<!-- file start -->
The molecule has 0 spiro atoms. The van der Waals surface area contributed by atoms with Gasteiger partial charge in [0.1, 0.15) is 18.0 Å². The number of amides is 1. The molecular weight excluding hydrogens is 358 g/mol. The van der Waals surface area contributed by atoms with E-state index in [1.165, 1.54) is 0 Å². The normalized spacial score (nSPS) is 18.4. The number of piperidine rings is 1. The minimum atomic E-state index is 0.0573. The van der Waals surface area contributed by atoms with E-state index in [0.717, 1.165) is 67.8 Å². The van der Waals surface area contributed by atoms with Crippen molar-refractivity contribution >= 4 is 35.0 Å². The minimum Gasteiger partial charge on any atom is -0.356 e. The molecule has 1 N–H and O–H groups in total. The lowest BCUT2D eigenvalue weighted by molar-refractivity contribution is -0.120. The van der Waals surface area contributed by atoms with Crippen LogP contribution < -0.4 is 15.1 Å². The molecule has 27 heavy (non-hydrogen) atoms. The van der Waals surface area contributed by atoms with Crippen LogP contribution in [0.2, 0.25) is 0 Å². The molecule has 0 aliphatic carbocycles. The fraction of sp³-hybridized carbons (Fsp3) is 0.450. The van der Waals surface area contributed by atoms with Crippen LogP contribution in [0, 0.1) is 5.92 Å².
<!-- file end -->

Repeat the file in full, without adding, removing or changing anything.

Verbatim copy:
The molecule has 0 spiro atoms. The van der Waals surface area contributed by atoms with Gasteiger partial charge in [0.1, 0.15) is 18.0 Å². The number of amides is 1. The molecular weight excluding hydrogens is 358 g/mol. The van der Waals surface area contributed by atoms with E-state index in [1.165, 1.54) is 0 Å². The normalized spacial score (nSPS) is 18.4. The number of piperidine rings is 1. The minimum atomic E-state index is 0.0573. The van der Waals surface area contributed by atoms with E-state index in [0.717, 1.165) is 67.8 Å². The van der Waals surface area contributed by atoms with Crippen molar-refractivity contribution >= 4 is 35.0 Å². The minimum Gasteiger partial charge on any atom is -0.356 e. The molecule has 1 N–H and O–H groups in total. The lowest BCUT2D eigenvalue weighted by molar-refractivity contribution is -0.120. The van der Waals surface area contributed by atoms with Crippen LogP contribution < -0.4 is 15.1 Å². The molecule has 27 heavy (non-hydrogen) atoms. The van der Waals surface area contributed by atoms with Crippen LogP contribution in [0.2, 0.25) is 0 Å². The molecule has 0 aliphatic carbocycles. The fraction of sp³-hybridized carbons (Fsp3) is 0.450. The van der Waals surface area contributed by atoms with Crippen LogP contribution in [0, 0.1) is 5.92 Å².